When a child is going through teething, some parents will try just about anything to soothe their child's pain. An alternative treatment is growing in popularity, but is it safe?
Five-month-old Silas is, for the most part, a very happy baby boy.
"I've never seen him be really fussy," Silas' mother, Michelle Macias, said.
That is since Silas' mother put an amber teething necklace on him when he was three months old.
"I've taken the necklace off a couple of times, and he gets really fussy," Macias said.
Necklace sellers claim the baby's body temperature warms the stone, releasing a pain-relieving substance. That substance is then absorbed into the bloodstream.
"It works kind of like Tylenol does, but it also helps to calm their nerves, so that kind of helps them through teething also," Macias said.
So what do doctors think about the amber teething necklaces? The local physicians we talked to declined to be interviewed about them, saying there wasn't enough research to form an opinion.
However, the American Academy of Pediatrics issued a statement this year warning of a possible choking or strangulation hazard, not only with amber necklaces, but with any type of jewelry worn around a child's neck.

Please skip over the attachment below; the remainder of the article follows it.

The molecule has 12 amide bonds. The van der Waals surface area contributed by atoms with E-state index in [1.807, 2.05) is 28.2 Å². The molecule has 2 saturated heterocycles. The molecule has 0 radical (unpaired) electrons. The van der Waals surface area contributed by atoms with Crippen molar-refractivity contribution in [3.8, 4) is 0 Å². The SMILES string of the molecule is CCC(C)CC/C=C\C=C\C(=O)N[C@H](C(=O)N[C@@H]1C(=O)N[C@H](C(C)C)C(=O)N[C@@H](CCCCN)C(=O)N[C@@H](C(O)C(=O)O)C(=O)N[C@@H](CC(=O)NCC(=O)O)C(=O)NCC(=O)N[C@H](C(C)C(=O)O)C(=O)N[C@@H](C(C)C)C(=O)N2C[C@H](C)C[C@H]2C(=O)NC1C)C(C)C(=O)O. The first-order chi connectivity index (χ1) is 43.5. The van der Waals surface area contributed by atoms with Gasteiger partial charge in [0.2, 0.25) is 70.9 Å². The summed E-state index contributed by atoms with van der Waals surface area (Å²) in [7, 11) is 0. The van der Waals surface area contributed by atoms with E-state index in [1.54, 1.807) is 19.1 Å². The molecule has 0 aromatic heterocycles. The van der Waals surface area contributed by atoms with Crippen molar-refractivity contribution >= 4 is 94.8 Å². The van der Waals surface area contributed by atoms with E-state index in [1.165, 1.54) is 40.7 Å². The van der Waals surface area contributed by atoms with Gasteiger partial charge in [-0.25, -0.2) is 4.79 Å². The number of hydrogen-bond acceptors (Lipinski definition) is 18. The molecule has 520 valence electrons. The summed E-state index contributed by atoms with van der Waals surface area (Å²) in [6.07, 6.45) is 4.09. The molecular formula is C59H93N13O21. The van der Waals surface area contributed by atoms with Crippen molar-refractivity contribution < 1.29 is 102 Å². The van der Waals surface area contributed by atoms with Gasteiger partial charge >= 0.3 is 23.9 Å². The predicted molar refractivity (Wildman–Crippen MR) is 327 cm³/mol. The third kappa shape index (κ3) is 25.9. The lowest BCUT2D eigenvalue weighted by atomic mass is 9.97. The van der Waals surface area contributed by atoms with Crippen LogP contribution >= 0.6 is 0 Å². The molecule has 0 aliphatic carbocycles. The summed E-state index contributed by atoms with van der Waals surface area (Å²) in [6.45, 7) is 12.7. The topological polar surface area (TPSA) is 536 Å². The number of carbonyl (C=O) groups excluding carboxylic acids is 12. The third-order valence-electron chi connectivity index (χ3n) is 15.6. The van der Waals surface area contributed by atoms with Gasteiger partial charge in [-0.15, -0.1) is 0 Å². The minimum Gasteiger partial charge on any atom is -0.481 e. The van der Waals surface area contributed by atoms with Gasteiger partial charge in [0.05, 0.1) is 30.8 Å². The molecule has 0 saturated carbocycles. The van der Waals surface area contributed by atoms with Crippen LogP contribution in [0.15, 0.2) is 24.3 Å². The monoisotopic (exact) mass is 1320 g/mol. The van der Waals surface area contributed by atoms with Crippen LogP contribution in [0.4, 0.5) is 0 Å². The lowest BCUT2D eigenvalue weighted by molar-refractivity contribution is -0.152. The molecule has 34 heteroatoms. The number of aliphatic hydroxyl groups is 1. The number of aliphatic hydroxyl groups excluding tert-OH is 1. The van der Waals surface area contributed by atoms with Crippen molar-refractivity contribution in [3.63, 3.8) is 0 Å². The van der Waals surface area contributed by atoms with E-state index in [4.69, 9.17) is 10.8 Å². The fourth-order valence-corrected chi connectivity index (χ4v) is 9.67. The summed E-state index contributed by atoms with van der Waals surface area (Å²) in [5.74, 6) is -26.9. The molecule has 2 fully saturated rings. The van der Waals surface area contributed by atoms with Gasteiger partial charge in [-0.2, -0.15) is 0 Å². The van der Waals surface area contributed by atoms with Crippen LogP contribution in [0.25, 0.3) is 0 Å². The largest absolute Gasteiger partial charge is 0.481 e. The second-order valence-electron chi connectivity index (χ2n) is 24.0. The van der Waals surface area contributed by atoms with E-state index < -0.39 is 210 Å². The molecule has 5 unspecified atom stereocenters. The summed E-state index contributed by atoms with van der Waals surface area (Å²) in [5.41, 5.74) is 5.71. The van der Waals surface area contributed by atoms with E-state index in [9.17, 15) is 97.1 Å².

"Some parents will wrap it around their ankle and do it that way through the night," Macias said.
Macias also points out that the string in each necklace is knotted in between every bead.
"Which helps too, so if it were to break, they're not going to have beads everywhere," Macias said.
As far as whether the necklaces work, Macias says she's seen the difference it makes first hand.
"That necklace cost around $20. It's really worth it, instead of giving them all kinds of medicine and other things that aren't so great for your body," Macias said.
Instead of amber necklaces, the American Academy of Pediatrics recommends several remedies for teething pain. You can massage the gums of babies who are teething or give them things to chew on that are cold but safe, such as damp washcloths or rubber teething rings.